9. Shannon Hale, author of "Goose Girl," "Princess Academy," and several other wonderful stories gave a great challenge to give books for Christmas. This is not a hard challenge at our house. If you have girls in the house, I highly suggest one of Shannon's.

10. For a long time I've really loved the "Read-Aloud Handbook" and it's wonderful book suggestions, but was recently introduced to another wonderful set (thanks Cindi!) that I am newly enchanted by called "Honey for a Child's Heart," "Honey for a Woman's Heart," and one I haven't looked at yet, "Honey for a Teen's Heart." They will each eventually live on my bookshelf.

To finish, here's a quote I read earlier in "Charms for the Easy Life."
"In our house, the point of reading and learning was neither to impress outsiders nor to get a job or a husband, nothing like that. It had nothing to do with anybody but the three of us. When a good book was in the house, the place fairly vibrated. We trained ourselves to be exceptionally fast readers so a book could be traded around before the nagging and tugging became intolerable. I remember particularly, when The Grapes of Wrath was new, how my mother and grandmother felt I wasn't reading it quickly enough, how they asked me every half-hour or so how far along I was. When I suggested we take an afternoon-and-evening vacation and read it togeher, they sat down on the sofa and patted the spot between them, as if I were a puppy they were coaxing to jump up. We took turns holding the book, turning pages, and the only times we got up in twelve hours were to turn on a light and go to the bathroom.

"We shared a curiosity about the world that couldn't be satisfied in any other way."

So there you have it.

Tuesday, December 2, 2008

The Pearl

From an article by Stephanie Francom:

"Hugh Nibley translated one of the most ancient records that exists. In this record there is a story that is called "The Pearl." A prince was sent by his father, the king, to Egypt to retrieve a pearl. He took with him a pack of clothing and food. When the prince arrived in Egypt, the people didn't trust him because of his royal clothing. So he donned their clothing. They were still distrustful because of the way he ate, so instead of eating the food he had brought with him, he began eating their food. As he took on their ways, he began to forget who he was and his mission to retrieve the pearl. His parents, aware of his predicament, wrote him a letter and marked it with the kingly seal. When the prince received his parents' letter, he recognized the message as the same message that was written on his heart. He knew that he had forgotten who he was and that he had a mission to perform. He immediately sought after and procured the pearl, and then he was able to return to his parents with honor. Remembering who he was changed everything.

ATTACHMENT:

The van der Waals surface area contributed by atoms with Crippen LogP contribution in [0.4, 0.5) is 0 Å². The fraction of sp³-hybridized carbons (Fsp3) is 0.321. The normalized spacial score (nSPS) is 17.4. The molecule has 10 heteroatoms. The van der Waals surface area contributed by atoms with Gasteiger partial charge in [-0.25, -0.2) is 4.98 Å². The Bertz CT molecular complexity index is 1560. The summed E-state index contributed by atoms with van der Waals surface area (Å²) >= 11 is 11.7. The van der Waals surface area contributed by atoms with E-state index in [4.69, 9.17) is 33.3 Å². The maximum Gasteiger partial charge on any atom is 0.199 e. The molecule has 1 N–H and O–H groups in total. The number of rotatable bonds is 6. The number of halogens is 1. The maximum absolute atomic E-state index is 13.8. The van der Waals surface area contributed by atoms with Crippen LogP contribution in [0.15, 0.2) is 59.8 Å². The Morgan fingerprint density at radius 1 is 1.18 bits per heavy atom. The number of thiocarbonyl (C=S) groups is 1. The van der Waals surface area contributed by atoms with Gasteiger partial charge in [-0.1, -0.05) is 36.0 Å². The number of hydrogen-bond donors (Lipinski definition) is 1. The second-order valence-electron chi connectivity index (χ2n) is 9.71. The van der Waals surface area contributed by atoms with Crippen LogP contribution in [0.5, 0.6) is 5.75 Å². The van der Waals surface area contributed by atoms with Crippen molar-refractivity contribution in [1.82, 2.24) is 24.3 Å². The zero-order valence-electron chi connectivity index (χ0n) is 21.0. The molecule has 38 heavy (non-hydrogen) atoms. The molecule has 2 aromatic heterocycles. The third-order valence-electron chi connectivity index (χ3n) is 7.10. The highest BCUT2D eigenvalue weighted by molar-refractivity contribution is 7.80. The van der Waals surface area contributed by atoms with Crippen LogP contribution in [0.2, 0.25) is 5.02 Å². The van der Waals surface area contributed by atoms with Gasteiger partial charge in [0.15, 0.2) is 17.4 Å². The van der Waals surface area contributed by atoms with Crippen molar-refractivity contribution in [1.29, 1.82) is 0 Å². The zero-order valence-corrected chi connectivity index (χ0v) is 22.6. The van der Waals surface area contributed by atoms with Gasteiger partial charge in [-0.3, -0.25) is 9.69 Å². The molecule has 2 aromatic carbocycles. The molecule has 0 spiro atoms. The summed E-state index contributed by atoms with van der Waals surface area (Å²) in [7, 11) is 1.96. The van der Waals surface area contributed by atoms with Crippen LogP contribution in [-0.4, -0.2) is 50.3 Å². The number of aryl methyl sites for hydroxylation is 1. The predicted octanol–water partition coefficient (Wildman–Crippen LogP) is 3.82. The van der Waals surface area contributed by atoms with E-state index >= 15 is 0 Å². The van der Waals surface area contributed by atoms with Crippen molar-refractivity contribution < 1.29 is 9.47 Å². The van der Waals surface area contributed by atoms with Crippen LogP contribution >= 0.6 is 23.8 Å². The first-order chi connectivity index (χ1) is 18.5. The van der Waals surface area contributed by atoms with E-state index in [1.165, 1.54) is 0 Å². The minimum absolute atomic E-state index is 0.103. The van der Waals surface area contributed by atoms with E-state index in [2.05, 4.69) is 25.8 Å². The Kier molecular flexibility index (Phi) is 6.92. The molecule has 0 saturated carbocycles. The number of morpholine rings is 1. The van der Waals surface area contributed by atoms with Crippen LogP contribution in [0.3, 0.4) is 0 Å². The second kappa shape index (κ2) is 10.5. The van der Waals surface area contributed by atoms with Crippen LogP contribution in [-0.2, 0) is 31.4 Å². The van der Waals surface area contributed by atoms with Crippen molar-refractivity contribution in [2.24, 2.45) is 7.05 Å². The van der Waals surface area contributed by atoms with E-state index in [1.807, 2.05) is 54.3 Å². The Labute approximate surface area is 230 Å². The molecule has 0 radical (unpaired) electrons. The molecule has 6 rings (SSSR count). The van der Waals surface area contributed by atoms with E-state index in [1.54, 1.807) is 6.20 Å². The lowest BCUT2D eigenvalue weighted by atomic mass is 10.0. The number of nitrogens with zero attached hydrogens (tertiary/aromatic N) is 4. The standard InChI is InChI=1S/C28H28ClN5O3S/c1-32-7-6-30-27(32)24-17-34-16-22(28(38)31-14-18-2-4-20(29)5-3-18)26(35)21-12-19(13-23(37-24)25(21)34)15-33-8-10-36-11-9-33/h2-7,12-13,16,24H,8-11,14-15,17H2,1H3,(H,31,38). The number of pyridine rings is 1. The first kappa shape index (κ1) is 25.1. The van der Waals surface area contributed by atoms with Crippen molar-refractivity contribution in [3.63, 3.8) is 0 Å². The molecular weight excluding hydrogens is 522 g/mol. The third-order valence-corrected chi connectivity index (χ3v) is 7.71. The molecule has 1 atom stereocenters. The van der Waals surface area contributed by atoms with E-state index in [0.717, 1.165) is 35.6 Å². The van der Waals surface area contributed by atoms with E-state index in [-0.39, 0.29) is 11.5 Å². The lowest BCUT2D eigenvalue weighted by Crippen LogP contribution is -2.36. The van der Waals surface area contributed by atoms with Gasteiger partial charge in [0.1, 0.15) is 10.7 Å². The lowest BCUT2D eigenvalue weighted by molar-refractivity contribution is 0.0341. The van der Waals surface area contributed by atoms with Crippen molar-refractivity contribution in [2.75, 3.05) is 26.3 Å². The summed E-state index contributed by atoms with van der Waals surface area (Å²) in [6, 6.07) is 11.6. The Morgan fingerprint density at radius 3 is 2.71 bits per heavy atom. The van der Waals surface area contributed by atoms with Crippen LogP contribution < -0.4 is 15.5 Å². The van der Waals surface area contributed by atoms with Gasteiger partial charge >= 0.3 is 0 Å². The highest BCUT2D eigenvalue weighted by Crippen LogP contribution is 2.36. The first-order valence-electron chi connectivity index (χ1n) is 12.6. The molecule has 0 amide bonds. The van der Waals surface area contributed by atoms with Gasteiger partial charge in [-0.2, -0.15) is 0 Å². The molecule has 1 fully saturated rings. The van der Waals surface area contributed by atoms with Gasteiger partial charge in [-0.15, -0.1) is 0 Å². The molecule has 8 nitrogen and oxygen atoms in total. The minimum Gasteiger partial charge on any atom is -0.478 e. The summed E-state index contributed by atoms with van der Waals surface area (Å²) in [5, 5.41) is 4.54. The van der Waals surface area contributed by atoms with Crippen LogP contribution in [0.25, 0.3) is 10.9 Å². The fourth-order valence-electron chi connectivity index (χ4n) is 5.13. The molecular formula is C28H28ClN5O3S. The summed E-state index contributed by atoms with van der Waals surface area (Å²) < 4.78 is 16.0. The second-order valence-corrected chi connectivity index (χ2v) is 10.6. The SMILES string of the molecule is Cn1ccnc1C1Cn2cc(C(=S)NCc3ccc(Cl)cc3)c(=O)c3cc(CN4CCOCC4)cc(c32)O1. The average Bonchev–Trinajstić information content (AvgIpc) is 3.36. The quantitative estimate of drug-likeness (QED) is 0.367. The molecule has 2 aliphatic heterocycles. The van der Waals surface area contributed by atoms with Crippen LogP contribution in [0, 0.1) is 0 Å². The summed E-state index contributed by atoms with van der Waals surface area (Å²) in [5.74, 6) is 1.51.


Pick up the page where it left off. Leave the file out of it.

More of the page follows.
"I believe that each one of us has a pearl that we have promised to retrieve, or a mission to perform. We too have a message written on our hearts. And I believe that there is a letter awaiting each one of us that will help us to remember who we are, if we will seek it out."

Read that last night and had to share. The rest of the article is just as good.